Police taking cannabis from grow site

Police taking cannabis from grow site

The police could also have detected your plot weeks ago and be waiting for you to walk into a trap that you yourself have unwittingly set. When you show up at your site with shears, bags, and a backpack, it is hard to claim ignorance.

Therefore it is important to do the following things: pick as secure a grow site as possible, and if you suspect that something is wrong, relax and walk away. After all, it’s just marijuana, it is not worth going to jail, or getting into a fight about.

How to harvest outdoor marijuana

Bring sealable bags. And if you bring like ziploc bags, make sure to bring a holdall because ziplocks are transparent (these bags are not transparant and odor free).

Cut your plants into lengths that are easily transported – cut the stalks so they fit into your bags. Make sure you are not spending too much time at your site when harvesting; be efficient and fast. Just remember: all that matters is the removal and safe transport of your plants; however you do that is up to you.


Make sure your harvest outdoor is done a safe amount of time before the first frost has a chance to damage your plants. It is best to harvest on a beautiful fall day with clear skies and lots of sun. Don’t overthink this, however, as harvesting in the rain won’t be the end of the world.

It will increase the drying time only by a fraction, and it will have no effect on the buds and resin glands. Don’t relax until you’re home safely with all of your plants. Once you have accomplished this, you will have very little to worry about from now on.

There isn’t a black and white way of being able to know what your yield will be like ahead of time. You can identify a few signs that will give you a basic idea of whether the yield will be really good, decent or poor. All of the factors that you have already worried about (sunlight, water, and soil) will have an impact on the final result of your yield.

You can expect a few specific quantities. For instance, if the plant is five feet tall, you should get a minimum of between two and six ounces of bud. Taller and bushier plants will produce more, of course. If any changes took places after the peak harvest time, you can expect a significantly worse yield.

Harvest twice per year

Some skilled marijuana growers are able to accomplish a double yield during a single season. One method is buying autoflowering marijuana seeds because it takes only 10 weeks for them to grow from seed to harvest.

outdoor autoflower cannabis plants

Outdoor autoflowers cannabis

There are some specific methods that can be used to be able to get this second harvest. A successful second harvest depends not only on how well you perform these techniques, but also where you live.

If you are in a climate that is further north, your cannabis plants are most likely already vulnerable to an early frost or other seasonal changes. In that case, accomplishing a second harvest will not be as easy.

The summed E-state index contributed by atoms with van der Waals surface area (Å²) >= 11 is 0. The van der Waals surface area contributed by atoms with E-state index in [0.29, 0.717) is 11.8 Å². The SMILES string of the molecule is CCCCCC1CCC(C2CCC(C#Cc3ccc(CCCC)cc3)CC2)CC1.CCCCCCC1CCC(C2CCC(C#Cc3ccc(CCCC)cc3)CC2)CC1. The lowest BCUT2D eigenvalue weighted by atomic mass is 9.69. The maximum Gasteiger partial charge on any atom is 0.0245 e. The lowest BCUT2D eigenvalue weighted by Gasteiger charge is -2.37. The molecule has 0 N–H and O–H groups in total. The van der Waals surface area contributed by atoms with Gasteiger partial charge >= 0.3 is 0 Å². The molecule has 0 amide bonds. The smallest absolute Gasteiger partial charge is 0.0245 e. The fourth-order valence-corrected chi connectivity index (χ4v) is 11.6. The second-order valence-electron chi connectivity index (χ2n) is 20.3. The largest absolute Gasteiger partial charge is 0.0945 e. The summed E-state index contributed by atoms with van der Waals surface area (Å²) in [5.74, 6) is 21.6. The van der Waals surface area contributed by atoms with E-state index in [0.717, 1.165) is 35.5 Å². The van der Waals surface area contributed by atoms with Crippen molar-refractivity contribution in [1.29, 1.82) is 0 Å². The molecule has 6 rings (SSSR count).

If you live in a more temperate zone where early fall is fairly mild, you might be able to successfully harvest your cannabis plants more than once during the growing season. It all depends on your technique of harvest in this case.

You can’t harvest plants normally once and then later decide you want to try a second harvest – the process begins already during the first time you harvest. Once you have removed most of the harvest (allowing only the tiny buds and most of the leaf to remain), you are ready for the next step.

Immediately start up the same process that led to the first growth cycle that your plants have already been through. Add lots of water and some fresh fertilizer to stimulate another round of growth.

Make sure to buy autoflowering marijuana seeds in our online seed shop

You basically are just trying to get the cannabis plants back into their flowering phase so they produce more buds that you can harvest. If you leave most of the leaves, you will have a higher chance of the second flowering phase to be activated since they are what absorbs the sunlight that the plants need for growing energy.

Because the timing and intensity of the sunlight have already changed, the plants are already in their flowering phase. If you are living in a location that continues to have mild temperatures through the beginning of fall (such as in tropical climates), then you should be able to continue your plants’ vegetative phase even longer.

You do this through light manipulation – simply have a light of some sort shining on the entire plant in the nighttime. This can be done with a flashlight.

light manipulation cannabis

Light manipulation with LED

If you have successfully interrupted their period of darkness normally required for the flowering stage, you will have started the plants’ growing back up again. When you want the plants to begin their second flowering phase, simply stop interrupting the darkness with your light.

Keep in mind that flowering takes a couple weeks, so don’t keep the plants in their vegetative phase for too long. For instance, if the first frost or colder weather will be there within two weeks, then you should have already started up the flowering process three weeks prior.

Thanks for reading. Please leave comments or questions below and don’t forget to download my free grow bible

Robert